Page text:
So bureaucratic pressures, augmented by financial rewards, operate precisely in the manner most harmful to the interests of the security of the American people. It is not too much to say that the chief bureaucratic inertia at INS is fundamentally antagonistic to the people from whom it derives its authority. Pushing the limits of rhetorical temperance at bit, we might even say that the chief bureaucratic inertia at INS is treasonous; or, in others words, the INS comprises a fifth column. Over the top, you say; well, consider that,

Thanks to the sheer ineptitude or gross negligence of INS officials in New York City and Newark, a man known to federal officials as a Hezbollah terrorist has now joined the ranks of undeserving Americans.

And yet if you criticize immigration policy with the kind of stridency it merits, you must be a “nativist.”

posted by Paul Cella | 4:15 AM |

Thursday, November 14, 2002  

Some choice words for the Islamofascists:

At bottom, what we’re talking about is cowardice. Muslim students in Iran have the courage to stand up and fight for the freedom of professors who dare to criticize the regime. Muslim students in Berkeley seem only interested in enforcing closed-minded conformity with the jackboot. And well-meaning Westerners are far more eager to help the latter than the former. It is no accident that Muslim “fighters” exclusively do battle with unarmed civilians: children in their beds, teenagers at a discotheque, patrons at a theater, workers in their offices: from Kibbutz Metzer to Bali to Moscow to Manhattan, the common thread is that these brave warriors will never, ever fight like men. They are ready to die —- eager to die, in many cases —- but in no case ready to fight honorably. They are the essence of cowardice, and this is the essential attribute they share with their intellectual defenders who would rather sell their entire religion into intellectual slavery for a Gulf junket and a quiet life than do what they know their [god] demands.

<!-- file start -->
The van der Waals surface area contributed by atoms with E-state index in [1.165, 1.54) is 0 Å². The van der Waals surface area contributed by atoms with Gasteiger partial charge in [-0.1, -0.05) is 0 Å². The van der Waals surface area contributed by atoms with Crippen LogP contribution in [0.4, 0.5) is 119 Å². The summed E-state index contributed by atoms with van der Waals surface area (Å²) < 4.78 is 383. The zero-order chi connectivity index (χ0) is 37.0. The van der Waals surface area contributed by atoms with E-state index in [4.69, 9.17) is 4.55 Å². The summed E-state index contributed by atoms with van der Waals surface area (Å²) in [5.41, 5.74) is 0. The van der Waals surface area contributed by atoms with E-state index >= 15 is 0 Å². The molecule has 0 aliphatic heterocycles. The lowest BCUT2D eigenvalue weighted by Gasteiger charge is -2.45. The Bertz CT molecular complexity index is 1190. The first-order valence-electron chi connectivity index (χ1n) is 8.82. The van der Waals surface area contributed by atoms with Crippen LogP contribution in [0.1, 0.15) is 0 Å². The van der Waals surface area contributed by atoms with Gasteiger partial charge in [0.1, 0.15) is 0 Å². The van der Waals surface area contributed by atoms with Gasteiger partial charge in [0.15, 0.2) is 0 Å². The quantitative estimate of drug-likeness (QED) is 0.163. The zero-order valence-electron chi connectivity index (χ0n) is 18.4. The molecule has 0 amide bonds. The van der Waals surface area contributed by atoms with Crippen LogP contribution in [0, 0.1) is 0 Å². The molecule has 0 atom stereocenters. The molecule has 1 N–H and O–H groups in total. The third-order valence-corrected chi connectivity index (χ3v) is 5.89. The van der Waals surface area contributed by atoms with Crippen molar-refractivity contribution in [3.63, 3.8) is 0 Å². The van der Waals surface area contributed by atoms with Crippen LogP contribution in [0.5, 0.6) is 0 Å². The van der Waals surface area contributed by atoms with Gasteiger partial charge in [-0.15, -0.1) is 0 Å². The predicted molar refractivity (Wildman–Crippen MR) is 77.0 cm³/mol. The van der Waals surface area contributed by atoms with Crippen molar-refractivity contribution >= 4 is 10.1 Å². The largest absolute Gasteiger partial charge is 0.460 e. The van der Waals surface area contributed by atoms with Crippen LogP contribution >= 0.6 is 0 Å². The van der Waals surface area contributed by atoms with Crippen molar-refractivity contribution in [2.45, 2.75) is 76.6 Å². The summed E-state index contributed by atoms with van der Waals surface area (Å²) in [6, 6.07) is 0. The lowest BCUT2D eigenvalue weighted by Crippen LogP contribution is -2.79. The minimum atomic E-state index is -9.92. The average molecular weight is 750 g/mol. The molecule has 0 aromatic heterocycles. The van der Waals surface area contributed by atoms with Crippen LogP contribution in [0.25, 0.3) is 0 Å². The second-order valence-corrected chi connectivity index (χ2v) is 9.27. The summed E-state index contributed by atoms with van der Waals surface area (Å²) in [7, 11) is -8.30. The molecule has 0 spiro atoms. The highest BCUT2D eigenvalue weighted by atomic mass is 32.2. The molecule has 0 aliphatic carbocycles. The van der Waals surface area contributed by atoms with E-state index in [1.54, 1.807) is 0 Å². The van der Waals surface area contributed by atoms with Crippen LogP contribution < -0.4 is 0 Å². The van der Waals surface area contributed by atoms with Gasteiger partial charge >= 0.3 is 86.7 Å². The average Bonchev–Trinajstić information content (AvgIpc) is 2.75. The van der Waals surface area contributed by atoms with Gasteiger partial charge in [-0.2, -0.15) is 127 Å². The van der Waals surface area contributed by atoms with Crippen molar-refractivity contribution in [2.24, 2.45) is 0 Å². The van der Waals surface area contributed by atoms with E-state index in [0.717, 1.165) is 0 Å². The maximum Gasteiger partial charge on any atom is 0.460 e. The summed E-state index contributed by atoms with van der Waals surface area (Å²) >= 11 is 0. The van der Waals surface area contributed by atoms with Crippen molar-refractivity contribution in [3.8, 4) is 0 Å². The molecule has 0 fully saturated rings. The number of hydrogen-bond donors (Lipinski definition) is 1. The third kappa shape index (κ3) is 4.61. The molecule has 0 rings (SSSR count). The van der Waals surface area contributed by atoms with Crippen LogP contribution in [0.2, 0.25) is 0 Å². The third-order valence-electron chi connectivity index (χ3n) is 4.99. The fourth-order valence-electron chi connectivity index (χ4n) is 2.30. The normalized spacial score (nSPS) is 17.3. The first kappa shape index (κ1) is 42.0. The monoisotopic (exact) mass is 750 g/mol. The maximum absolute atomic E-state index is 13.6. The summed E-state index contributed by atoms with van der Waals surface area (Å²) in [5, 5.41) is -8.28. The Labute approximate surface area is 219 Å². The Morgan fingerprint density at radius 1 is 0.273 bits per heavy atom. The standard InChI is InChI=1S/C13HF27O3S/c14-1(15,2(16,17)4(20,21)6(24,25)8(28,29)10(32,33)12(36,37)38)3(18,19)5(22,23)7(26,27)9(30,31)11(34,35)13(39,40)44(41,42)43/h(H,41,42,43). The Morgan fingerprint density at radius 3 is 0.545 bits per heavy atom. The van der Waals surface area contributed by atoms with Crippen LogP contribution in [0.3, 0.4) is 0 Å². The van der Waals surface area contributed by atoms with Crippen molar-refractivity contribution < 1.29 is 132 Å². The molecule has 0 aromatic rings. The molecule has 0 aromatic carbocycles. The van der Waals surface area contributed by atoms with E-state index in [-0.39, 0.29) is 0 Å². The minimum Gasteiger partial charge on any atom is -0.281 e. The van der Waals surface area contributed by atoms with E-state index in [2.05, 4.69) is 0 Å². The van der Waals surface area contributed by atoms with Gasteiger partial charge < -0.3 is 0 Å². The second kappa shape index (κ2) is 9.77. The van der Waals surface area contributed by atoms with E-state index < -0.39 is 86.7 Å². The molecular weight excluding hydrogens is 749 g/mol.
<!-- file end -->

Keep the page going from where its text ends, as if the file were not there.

Nothing will be gained by allying with cowards. Nothing will be gained by not calling them by that most-fitting name. We’re constantly being told that this war is partly one for hearts and minds, and that reaching out to Muslims and making them feel at home in the West is an important complement to smoking evildoers. And there is truth in that. But contempt is a weapon, too. And we should not underestimate its power.